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Mistrial declared in talcum powder suit after U.S. Supreme Court limits where companies can be sued

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ST. LOUIS • A St. Louis judge declared a mistrial Monday in a talcum powder trial underway in St. Louis Circuit Court after the U.S. Supreme Court imposed limits on where injury lawsuits may be filed.

It was the second time in three weeks that the court had sided with businesses that want to prevent plaintiffs from “venue shopping” for friendly courts for their cases.

In an 8-1 ruling, the justices overturned a lower court’s decision that had allowed hundreds of out-of-state patients who took Bristol-Myers Squibb’s blood-thinning medication Plavix to sue the company in California.

State courts cannot hear claims against companies that are not based in the state when the alleged injuries did not occur there, the justices ruled.

The Supreme Court on May 30 reached a similar conclusion in a separate case involving out-of-state injury claims against Texas-based BNSF Railway Co.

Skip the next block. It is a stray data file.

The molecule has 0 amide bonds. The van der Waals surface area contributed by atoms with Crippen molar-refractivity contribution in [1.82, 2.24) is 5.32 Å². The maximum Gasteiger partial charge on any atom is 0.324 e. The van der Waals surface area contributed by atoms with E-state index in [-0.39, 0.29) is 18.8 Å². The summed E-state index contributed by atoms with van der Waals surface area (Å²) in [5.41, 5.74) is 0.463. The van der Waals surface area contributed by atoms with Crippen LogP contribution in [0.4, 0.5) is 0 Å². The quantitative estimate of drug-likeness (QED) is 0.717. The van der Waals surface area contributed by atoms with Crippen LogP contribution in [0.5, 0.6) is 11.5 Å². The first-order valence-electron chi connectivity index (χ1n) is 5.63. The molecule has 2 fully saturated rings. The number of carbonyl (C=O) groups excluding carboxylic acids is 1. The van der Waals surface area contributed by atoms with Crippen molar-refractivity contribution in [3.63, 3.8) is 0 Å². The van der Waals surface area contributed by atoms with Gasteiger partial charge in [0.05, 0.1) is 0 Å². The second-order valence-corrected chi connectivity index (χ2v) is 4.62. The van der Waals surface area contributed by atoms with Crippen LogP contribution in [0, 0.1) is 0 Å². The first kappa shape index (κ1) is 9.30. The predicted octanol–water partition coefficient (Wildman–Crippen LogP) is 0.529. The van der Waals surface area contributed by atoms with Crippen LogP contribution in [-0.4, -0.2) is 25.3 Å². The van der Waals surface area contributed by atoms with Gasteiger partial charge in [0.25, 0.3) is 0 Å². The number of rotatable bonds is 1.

The mistrial in St. Louis was declared in a trial that started June 5 in front of St. Louis Circuit Judge Rex Burlison. A Webster Groves man and two out-of-state plaintiffs sued Johnson & Johnson and its supplier Imerys Talc America over a claim that talcum powder in its products caused ovarian cancer.

In Burlison’s courtroom Monday, Jim Onder, whose firm has represented plaintiffs in each of the six trials that have been held in St. Louis, and other plaintiffs’ lawyers argued that the latest talcum powder trial should continue because Johnson & Johnson and Imerys use a company with a plant in Union in Franklin County to package and label talc products. That company is Pharma Tech Industries. The plaintiffs’ lawyers also said they believed the court had jurisdiction because one of the three plaintiffs for this trial is a Webster Groves man whose wife died of ovarian cancer in 2011.

Lawyers for Johnson & Johnson and Imerys argued that Pharma Tech was simply one of the company’s contractors, playing no role in establishing a court’s jurisdiction over out-of-state plaintiffs.

“We’re pleased our request for a mistrial was granted,” a Johnson & Johnson spokeswoman said.

Onder said the U.S. Supreme Court decision is “horrible to judicial economy,” because it means cases cannot be consolidated and tried in one place, slowing the system down.

He said he still believes Burlison’s ruling gives plaintiffs a chance to try to prove that actions by Pharma Tech hurt his clients. That would allow claims for some 1,100 other plaintiffs to still be heard in St. Louis.

The judge said he did not believe it was fair for Johnson & Johnson to have to defend what are new claims over Pharma Tech’s involvement in the plaintiffs’ attempts to establish jurisdiction.

Onder said Pharma Tech probably would be added as a defendant in future lawsuits. A Pharma Tech representative could not immediately be reached Monday.